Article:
One of my favourite Douglas Adams quotes is this:
One of the main issues with supporting a deep program such as Scrivener is providing enough help and tutorial materials. Although it's relatively straightforward to pick up and start using Scrivener, it can be used in many different ways, and while our tutorial and Help manual are thorough, we're aware it would be really useful to provide some more workflow-oriented tutorials and walkthroughs. To this end, we've already decided to put some time aside after releasing 2.1 (out soon) to write some more tutorials for the Knowledge Base wiki, and to put some more screencasts together.
The big Mac-related news of the past week has been the release of the shiny new Mac App Store, which got plonked into the Dock of anybody who upgraded to OS X 10.6.6. Accordingly, we've been receiving a number of enquiries about our plans: some potential customers want to know if we'll be coming to the App Store because they would rather buy from this central app hub; others, and some existing customers, are concerned that we will move to the App Store and stop selling via our own site, as a couple of high-profile apps have done, and about what the ramifications of such a move would be in terms of upgrades.
For those participating in NaNoWriMo this year - or who are just curious about the features in Scrivener 2.0, which will be released officially next Monday (1st November) - we have just posted a special NaNoWriMo preview version on the following page, as promised:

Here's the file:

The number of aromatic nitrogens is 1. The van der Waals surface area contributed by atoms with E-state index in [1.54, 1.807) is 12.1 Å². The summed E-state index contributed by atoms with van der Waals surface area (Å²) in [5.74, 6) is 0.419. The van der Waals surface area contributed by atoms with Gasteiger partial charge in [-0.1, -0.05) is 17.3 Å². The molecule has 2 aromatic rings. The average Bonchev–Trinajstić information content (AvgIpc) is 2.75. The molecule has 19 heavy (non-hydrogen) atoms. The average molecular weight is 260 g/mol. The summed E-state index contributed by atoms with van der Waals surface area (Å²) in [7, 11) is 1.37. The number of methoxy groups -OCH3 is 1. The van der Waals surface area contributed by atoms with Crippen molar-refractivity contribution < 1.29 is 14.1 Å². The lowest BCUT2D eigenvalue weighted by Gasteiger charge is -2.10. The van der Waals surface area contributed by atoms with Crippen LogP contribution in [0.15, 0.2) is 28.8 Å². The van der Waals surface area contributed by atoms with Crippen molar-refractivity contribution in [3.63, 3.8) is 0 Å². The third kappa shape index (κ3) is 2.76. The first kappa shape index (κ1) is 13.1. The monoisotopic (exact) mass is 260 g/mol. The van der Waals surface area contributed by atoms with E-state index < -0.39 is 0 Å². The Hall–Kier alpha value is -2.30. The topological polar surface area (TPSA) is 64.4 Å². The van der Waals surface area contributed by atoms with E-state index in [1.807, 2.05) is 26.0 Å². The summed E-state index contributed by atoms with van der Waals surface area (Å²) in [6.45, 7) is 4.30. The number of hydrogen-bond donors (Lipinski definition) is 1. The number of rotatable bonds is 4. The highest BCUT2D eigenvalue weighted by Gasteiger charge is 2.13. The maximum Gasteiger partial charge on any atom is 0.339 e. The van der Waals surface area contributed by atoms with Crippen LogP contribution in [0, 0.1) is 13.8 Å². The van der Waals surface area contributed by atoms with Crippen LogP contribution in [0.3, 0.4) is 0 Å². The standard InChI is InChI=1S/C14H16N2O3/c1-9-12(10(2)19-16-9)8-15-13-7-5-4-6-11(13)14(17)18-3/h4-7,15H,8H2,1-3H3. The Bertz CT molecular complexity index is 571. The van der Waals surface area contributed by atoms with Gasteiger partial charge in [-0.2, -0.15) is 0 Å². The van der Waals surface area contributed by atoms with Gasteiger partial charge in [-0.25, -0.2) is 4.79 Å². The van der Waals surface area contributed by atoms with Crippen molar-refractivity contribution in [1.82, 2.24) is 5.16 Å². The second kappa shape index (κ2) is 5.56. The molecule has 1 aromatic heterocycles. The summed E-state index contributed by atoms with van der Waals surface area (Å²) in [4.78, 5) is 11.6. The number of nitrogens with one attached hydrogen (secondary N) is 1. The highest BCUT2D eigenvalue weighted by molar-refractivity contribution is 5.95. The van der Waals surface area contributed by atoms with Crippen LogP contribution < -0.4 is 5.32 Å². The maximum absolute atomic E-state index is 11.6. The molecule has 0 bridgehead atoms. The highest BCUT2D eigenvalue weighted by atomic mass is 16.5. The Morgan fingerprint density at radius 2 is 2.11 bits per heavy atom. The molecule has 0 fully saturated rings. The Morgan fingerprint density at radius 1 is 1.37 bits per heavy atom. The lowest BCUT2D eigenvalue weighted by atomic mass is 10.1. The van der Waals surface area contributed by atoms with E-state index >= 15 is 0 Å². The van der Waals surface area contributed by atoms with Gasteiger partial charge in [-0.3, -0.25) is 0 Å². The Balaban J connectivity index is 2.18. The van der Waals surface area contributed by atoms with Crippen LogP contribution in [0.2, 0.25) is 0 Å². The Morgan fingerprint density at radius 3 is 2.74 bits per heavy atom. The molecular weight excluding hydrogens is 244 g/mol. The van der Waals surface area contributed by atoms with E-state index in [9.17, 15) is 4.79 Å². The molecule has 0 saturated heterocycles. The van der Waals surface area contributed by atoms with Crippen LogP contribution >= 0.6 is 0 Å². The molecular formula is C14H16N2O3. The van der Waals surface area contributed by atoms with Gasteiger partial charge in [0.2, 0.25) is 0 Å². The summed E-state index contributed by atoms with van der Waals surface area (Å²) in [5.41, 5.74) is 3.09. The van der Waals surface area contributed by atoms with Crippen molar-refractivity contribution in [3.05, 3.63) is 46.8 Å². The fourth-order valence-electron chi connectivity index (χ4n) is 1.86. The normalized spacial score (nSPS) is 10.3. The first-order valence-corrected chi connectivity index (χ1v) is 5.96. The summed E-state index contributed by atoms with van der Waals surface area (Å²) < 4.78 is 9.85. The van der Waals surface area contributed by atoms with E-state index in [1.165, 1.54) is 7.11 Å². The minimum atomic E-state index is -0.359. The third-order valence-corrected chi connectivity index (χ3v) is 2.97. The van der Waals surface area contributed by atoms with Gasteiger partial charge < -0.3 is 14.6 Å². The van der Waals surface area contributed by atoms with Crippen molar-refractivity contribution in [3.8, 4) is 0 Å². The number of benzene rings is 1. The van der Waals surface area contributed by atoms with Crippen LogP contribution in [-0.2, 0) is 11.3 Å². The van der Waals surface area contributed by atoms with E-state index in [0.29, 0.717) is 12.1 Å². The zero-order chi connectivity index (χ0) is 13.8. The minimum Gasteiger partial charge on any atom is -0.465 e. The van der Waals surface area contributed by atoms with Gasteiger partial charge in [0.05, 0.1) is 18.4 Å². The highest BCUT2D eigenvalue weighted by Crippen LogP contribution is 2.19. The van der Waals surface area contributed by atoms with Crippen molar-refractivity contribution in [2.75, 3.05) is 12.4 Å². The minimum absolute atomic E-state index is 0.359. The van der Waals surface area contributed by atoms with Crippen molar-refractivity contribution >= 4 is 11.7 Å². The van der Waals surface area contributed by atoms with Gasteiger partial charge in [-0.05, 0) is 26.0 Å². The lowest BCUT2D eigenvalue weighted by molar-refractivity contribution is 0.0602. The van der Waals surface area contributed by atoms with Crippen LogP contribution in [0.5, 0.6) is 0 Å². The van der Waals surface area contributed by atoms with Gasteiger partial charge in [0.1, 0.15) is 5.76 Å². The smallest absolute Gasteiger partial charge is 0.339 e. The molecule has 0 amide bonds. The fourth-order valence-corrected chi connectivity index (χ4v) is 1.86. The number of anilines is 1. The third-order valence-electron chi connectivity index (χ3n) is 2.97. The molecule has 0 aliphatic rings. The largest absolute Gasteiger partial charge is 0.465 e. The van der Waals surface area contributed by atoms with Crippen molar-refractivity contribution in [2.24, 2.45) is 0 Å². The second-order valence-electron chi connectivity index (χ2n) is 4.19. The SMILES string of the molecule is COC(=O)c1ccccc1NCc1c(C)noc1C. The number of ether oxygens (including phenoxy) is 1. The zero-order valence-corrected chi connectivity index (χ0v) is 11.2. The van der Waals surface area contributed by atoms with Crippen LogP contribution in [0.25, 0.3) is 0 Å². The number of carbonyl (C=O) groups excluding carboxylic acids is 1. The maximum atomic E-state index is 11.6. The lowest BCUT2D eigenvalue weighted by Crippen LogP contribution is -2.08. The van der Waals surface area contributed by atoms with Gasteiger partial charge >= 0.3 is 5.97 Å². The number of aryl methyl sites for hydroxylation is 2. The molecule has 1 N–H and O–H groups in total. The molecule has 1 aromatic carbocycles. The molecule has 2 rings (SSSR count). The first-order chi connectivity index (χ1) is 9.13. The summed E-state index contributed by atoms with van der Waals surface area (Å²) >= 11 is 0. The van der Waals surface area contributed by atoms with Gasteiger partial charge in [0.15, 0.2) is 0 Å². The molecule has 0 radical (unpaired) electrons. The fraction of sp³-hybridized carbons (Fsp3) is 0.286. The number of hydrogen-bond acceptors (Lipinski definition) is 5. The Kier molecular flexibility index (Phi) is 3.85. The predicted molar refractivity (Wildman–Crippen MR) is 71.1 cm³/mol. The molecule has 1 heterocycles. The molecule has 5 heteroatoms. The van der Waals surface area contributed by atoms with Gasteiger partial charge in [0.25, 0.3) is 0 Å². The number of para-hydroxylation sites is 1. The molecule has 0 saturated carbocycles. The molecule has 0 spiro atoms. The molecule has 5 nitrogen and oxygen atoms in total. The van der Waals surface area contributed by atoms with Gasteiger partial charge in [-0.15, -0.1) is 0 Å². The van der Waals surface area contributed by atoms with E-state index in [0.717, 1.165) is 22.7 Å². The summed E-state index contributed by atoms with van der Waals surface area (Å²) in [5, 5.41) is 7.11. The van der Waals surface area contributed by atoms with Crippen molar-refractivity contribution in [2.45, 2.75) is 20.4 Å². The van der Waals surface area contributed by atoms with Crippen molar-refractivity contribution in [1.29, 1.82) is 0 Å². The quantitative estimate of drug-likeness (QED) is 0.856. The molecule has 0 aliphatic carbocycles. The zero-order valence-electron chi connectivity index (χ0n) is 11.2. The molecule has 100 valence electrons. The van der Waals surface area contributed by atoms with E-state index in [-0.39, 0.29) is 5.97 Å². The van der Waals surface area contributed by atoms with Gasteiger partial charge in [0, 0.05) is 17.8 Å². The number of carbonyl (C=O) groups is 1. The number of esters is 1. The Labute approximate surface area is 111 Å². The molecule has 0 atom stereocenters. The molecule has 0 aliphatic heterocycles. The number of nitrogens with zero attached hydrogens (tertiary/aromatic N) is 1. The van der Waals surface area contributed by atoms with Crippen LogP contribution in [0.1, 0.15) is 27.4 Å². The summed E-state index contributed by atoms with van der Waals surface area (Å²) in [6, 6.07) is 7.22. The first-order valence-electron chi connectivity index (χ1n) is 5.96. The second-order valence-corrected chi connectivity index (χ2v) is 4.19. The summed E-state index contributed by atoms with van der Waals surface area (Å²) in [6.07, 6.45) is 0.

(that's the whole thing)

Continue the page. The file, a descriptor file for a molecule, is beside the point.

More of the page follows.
Here is an introductory video that shows you how to get up and running with Scrivener. There are two versions, one showing Scrivener 2.0 for Mac and the other showing the Scrivener beta for Windows (Mac users will relish how much more polished the Mac version is, but Windows users can take solace from the fact that the Windows version still has a way to go before it is released early next year, so does indeed have a lot of rough edges at this stage).
I have recently mentioned that Scrivener 2.0 features the ability to sync documents with Simplenote for the iPad and iPhone, and also that PlainText for the iPad works with Scrivener 2.0's new folder-syncing feature. Additionally, Notebooks for the iPad by Alfons Schmid works very well with Scrivener 2.0's new syncing features too. David has just finished putting together a video showing Scrivener 2.0's folder syncing feature in action, using PlainText and Notebooks as examples (although it also shows how you can use the feature to share documents with Word):